Got weeds? Tips on how to yank them now
Three to 5 inches of rain in late May after a very wet winter and soggy spring have the weeds rejoicing. While the weedy annual grasses have largely headed and are going to seed, summer annual and perennial weeds like mallow, dandelion, bristly ox tongue, horseweed, prickly lettuce, chicory, bindweed, kicksia, moth mullein, puncturevine, knotweed, teasel, pokeweed, dock, plantain and many others are likely thriving.
Growth is lush and robust and the plants are fast establishing extensive root systems and top growth. The rain also has created perfect conditions to pull weeds easily from the soft ground. Each weed has the potential to produce hundreds of seeds, so weeding now will prevent new weeds in the future. Do this faithfully and it’s possible to have an almost weed-free garden in three years, whether annual or perennial. Relatively few weed seeds blow in or are deposited by birds. By removing weeds before they go to seed, weeding can become an easy task rather than an overwhelming one. Prevention and maintenance are key. There are a few strategies that make weeding easier.
Yearly mulching also helps with preventing weeds and makes the few or many that do germinate easy to pull. Pulling out mallow or other strong weeds in hard packed soil can be a real task, and usually requires a shovel to dig out the roots. Some weeds stems like pokeweed break off when pulled, even when very small, leaving the roots still intact and ready to re-sprout. It is essential to get the main root mass out when you pull any weeds, otherwise they will just grow back and you will have to weed them again. Mulch is usually composed of organic materials like woodchips or composted green waste or compost that is placed on top of the soil. Mulch acts to suppress weeds by smothering them. Seeds that germinate can’t make it to the soil surface to grow. Mulch also aids in retaining soil moisture by protecting the soil from the drying effects of the sun. Composted greenwaste and compost add soil organic matter and create healthy soils that have improved porosity, drainage and fertility — retaining soil moisture and providing needed plant nutrients.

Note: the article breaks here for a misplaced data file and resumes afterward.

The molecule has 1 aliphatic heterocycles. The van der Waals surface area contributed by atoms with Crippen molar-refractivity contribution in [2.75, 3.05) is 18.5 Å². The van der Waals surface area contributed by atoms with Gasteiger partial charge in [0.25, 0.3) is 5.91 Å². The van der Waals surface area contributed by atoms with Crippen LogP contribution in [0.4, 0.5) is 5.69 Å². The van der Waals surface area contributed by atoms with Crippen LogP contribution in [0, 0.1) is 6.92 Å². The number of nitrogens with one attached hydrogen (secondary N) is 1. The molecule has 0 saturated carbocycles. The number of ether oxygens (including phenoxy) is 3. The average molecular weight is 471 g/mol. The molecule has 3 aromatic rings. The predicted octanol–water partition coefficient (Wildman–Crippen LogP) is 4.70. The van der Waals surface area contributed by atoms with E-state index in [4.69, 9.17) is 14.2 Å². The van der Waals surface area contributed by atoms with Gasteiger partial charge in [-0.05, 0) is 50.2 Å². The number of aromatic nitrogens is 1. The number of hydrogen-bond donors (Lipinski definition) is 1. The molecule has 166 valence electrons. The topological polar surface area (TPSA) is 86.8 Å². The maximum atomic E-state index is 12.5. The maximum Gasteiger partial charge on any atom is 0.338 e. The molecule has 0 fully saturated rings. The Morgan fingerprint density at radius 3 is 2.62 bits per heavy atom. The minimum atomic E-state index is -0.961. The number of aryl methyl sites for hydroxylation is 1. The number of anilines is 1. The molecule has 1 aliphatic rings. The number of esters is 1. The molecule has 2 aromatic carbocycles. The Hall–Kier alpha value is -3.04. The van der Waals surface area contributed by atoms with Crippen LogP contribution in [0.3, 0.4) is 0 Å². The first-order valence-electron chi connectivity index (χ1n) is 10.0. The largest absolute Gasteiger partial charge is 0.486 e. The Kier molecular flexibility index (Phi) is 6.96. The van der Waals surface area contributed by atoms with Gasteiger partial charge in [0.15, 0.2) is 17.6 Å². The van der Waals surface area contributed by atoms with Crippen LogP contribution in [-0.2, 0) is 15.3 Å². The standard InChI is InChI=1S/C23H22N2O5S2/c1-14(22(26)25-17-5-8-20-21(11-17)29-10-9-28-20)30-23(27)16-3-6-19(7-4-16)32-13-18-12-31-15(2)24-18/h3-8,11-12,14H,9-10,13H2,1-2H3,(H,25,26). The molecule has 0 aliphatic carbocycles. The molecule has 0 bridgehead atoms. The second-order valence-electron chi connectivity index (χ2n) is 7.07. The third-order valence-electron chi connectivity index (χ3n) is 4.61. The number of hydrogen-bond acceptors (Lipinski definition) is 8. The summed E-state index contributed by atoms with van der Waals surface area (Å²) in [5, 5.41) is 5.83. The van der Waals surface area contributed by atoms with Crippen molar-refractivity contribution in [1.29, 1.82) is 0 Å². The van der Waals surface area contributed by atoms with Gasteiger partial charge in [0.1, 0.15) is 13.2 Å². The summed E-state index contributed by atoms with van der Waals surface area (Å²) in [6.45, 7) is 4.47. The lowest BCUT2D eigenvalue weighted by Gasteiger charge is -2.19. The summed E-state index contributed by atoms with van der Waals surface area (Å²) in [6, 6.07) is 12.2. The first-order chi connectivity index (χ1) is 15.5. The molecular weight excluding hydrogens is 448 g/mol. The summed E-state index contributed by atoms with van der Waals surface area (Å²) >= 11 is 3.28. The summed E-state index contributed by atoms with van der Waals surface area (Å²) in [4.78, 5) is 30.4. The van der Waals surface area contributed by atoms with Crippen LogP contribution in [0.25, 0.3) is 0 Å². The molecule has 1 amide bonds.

The best mulch for many plants is composted greenwaste. Composted greenwaste is just composted plant matter like yard trimmings, grass clippings and chipped wood. The best greenwaste mulch also has manure mixed in — giving it additional nutrients and beneficial soil microbial populations. Composted greenwaste usually has coarse material that takes several years to break down, and binds together and stays on slopes. It also has more decomposed material that provides plant nutrients quickly.
It should be placed on soil around plants but not on top of them. Lay it about 4 inches deep. Reapply 1 or 2 inches each year. Composted greenwaste is suitable for most plants except annual plants like vegetables and annual flowers. In this case compost can be used as a mulch. Perennial flower borders that are composed of plants that require regular watering and a fairly high level of nutrients are best mulched with compost. Wood chips are widely used as a mulch but as they decompose, much nitrogen is removed from the soil and many plants suffer nutrient deficiencies. If decomposed woodchips are available, they are a good alternative to fresh woodchips.